Altavista Babelfish Babelfish Libre
auf Deutsch in Nederlandse en français in italiano en español em português in Greek in Japanese in Chinese in Korean in Russian

First Fact-finding Mission to Pakistan 2001
The Islamic Pashtun context

One has to understand the context in order to evaluate why the word ‘Revolutionary’ in their name is so important : this is practically the most conservative brand of Islam imaginable and meeting this fully frontally comes as real shock. And this is not a Taliban invention, simply a Pashtun (i.e. the dominant ethnic group) tradition, which explain that even today in the streets of Peshawar and some of the camps (and Afghanistan itself), women can only go to the market shrouded in their burqas. Even Karachi and downtown Islamabad in comparison feel like L.A. The media have given us the idea that women have simply thrown off their veils and slapped the make-up on with wild abandon, but this in fact is clever media hype to justify Bush's politics. if this is the case in private (in front of TV cameras), it's impossible in public, they would be attacked by males whose attitude has not and cannot be changed overnight (overcentury?). I personally would have felt safer in some places with my own face covered, but as I wear glasses and happen to be tall this poses endless problems... The much-vaunted burqa is not the real problem, everything else is. There is a Pashtun proverb which goes something like 'Women should be seen either in their houses or their graves'. Basic women's rights have a long way to go, no wonder RAWA's politics (demure by our feminist standards) are perceived as most radical and subversive because they challenge the dominant male paradigm both of Islam and the subcontinent. Women are routinely beaten, girls are underfed, baby girls disappear from the statistics at birth and nobody in the region thinks this abnormal as women themselves have internalised these values. Except a minority of which RAWA is certainly the most vocal. Having said this, women I met were not all totally unhappy: there have evolved coping strategies which does give them some form of satisfaction and pride, generally centered on their family. Apart from that, in Peshawar, I did see a girl in a burqa swaying her hips perched on top of platform shoes... On a less violent level, the relations between the sexes are conditioned by a notion of shame and indecency, where the physical proximity of women's bodies in a male context is perceived as inappropriate, indeed inconceivable- except in a proprietary context, when a female is considered as first her father's (to a lesser extent brothers') property and then her husband's, and it's up to these males to defend (or cultivate, in the case of the husband) their female 'territory'. Again, girls do not necessarily revolt against this, brought up as they are to submit to men and to be responsible for his happiness and the family equilibrium. There is some sort of vicarious pleasure derived from this, especially if a woman produces a batch of sons. RAWA's self-appointed role is to point out the injustices and abuses against women through the extreme interpretations of local traditions which they want to modernize, not necessarily annihilate. If on a personal level, some of them definitely would n't mind opting out totally, they do not wish to turn Kabul into a Western city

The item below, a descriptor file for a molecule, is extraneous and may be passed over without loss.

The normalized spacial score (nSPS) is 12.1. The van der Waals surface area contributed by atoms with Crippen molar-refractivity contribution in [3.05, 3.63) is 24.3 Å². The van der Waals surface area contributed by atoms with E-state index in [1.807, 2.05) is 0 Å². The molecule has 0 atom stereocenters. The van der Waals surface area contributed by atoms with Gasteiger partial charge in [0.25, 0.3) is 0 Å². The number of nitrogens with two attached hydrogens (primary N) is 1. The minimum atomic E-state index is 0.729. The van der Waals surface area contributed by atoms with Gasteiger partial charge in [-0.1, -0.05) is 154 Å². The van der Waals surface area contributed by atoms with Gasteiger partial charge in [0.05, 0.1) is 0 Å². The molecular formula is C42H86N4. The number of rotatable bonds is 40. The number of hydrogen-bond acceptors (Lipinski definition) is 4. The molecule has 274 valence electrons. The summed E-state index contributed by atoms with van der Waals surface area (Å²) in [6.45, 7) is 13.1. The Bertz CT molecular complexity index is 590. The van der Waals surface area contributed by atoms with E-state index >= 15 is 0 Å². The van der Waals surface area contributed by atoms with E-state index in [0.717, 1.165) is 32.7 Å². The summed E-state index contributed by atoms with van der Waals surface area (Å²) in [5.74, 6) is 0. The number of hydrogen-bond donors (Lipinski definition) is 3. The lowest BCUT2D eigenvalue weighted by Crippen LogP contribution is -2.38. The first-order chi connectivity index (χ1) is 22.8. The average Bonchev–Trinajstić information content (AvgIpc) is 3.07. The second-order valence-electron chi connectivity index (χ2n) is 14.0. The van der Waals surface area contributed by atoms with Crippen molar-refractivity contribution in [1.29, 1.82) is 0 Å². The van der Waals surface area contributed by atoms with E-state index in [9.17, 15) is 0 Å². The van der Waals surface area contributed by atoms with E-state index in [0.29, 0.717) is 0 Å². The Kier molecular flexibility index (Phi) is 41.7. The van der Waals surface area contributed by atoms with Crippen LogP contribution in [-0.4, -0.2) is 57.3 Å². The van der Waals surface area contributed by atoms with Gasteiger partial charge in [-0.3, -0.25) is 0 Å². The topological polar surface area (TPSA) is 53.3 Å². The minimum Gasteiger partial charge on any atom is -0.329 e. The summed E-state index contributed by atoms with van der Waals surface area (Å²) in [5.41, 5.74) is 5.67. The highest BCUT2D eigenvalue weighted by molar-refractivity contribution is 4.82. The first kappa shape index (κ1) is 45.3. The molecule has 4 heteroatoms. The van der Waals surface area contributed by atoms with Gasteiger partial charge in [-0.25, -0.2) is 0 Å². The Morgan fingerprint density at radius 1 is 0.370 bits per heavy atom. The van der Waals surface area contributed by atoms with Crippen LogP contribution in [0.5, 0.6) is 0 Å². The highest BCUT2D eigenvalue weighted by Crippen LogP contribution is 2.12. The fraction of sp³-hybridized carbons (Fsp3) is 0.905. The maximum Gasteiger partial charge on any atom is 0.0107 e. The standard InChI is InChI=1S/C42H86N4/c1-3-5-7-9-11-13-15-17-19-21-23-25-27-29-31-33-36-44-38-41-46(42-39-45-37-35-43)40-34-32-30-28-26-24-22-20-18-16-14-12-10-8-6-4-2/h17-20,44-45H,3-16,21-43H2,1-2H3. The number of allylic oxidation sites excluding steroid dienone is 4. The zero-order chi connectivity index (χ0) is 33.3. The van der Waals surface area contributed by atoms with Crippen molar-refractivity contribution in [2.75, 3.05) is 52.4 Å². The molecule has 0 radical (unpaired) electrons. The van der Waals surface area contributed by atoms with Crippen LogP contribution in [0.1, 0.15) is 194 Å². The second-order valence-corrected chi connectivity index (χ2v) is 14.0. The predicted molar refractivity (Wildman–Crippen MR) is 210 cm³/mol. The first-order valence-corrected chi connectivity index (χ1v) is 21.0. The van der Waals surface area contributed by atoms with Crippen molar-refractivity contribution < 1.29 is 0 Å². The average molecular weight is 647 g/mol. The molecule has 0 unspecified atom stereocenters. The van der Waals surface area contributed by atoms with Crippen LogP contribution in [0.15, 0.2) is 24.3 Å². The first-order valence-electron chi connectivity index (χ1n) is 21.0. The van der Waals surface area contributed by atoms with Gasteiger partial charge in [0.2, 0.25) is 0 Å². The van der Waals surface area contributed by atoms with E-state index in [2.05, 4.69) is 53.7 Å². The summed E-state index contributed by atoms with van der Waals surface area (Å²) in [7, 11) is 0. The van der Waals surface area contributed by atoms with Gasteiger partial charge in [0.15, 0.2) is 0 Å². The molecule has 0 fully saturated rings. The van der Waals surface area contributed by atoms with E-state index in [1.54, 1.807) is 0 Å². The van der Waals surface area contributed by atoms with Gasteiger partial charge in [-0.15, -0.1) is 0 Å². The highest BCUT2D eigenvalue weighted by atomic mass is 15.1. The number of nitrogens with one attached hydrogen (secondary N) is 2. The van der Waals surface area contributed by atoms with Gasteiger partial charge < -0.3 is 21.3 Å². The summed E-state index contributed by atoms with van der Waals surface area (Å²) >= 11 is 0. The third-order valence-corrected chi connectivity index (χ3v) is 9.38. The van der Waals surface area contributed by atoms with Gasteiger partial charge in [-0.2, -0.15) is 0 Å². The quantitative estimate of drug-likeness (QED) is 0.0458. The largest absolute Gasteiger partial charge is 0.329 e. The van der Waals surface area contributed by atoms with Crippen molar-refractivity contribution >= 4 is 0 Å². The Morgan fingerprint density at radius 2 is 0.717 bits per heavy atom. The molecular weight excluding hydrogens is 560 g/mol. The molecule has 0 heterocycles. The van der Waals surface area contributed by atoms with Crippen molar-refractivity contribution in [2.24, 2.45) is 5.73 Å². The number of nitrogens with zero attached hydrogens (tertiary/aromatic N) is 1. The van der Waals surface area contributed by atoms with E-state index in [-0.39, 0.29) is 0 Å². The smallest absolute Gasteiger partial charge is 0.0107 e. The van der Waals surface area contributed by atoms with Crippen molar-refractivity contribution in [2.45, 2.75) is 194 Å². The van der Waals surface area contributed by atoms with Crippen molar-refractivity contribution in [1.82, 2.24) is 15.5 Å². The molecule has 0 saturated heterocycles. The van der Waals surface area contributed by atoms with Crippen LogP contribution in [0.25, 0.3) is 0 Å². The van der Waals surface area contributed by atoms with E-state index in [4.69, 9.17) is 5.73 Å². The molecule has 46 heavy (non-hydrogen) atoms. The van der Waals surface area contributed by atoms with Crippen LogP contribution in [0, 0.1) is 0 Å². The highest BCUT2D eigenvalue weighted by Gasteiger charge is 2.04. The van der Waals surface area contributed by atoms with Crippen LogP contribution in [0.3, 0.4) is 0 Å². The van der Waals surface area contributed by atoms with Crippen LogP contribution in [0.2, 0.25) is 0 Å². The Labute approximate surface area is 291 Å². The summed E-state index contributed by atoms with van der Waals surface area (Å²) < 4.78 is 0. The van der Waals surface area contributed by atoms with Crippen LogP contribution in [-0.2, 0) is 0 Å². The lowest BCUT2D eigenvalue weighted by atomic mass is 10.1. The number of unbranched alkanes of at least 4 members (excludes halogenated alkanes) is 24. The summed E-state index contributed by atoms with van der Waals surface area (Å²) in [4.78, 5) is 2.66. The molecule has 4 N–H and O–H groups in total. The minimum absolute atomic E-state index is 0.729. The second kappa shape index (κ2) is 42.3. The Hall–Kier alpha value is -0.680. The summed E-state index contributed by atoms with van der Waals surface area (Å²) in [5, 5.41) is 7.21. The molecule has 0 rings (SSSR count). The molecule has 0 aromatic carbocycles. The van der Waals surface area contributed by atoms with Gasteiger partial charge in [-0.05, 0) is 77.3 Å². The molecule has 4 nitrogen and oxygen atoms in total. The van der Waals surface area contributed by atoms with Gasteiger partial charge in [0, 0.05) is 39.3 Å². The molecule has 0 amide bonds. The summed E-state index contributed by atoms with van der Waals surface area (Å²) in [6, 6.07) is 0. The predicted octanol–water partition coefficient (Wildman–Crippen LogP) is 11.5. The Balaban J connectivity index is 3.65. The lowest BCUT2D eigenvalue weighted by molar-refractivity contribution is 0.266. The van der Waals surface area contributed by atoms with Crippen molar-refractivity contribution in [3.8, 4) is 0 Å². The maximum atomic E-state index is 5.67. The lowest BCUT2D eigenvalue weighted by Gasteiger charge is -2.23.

To give you an idea to what extent this is ingrained in the local ways of thinking : I spent a few days in the refugee camp which RAWA helps to run and proposed several ideas to improve the life of the orphans which they have housed in two separate orphanages (co-ed at this rate should appear by the year 3000). The first one was a washing machine as the 40 boys and 40 girls wash their clothing and sheets by hand in basins of freezing water which has to be heated.( Remember this is typical of RAWA’s shrewd brand of progressive thinking : the boys have to do their own washing). Everyone insisted on the necessity of 2 machines as it was unthinkable for boys and girls to meet at one or another of the orphanages : after many heated arguments, I got them to agree that we could place one single machine on some neutral ground where specific days would be allotted to each group. I then tried the same with the deep-freeze, but this time I was voted out. In summer, when from May-June onwards, the temperature hits the 50s Celsius, boys (or veiled women) have to go to the nearest bazaar to lug back blocks of ice, so such a purchase is a priority. One freezer for everyone, this would mean constant converging of the sexes throughout the summer, which is deemed totally inapppropriate. So finally each orphanage will be equipped with its very own freezer, as will every other orphanage RAWA runs. With hindsight, I can see that their way of doing is the appropriate one, you cannot transform centuries of codified patterns of behaviour in an over-abrupt manner, we cannot impose our standards and our feminist notions of self- definition and choice on a society which does not remotely recognize the existence of such options. But I have to add that these discussions took place with the male head of the orphanage ( a staunch supporter of RAWA, aged about 23, not the only supportive male) seated next to the RAWA girls, a revolution in itself by local standards : the refugee camp next door run by a die-hard fundamentalist calls them Infidels for this apparently outrageous behaviour- it’s no good for us to disparage this kind of conduct as being ridiculous because it IS the reality they live in, complete with Kalashnikov wielding fanatics 300 yards away. And RAWA submits to this in a purely pragmatic way, because by keeping a low profile, they are able to continue their exceptional work.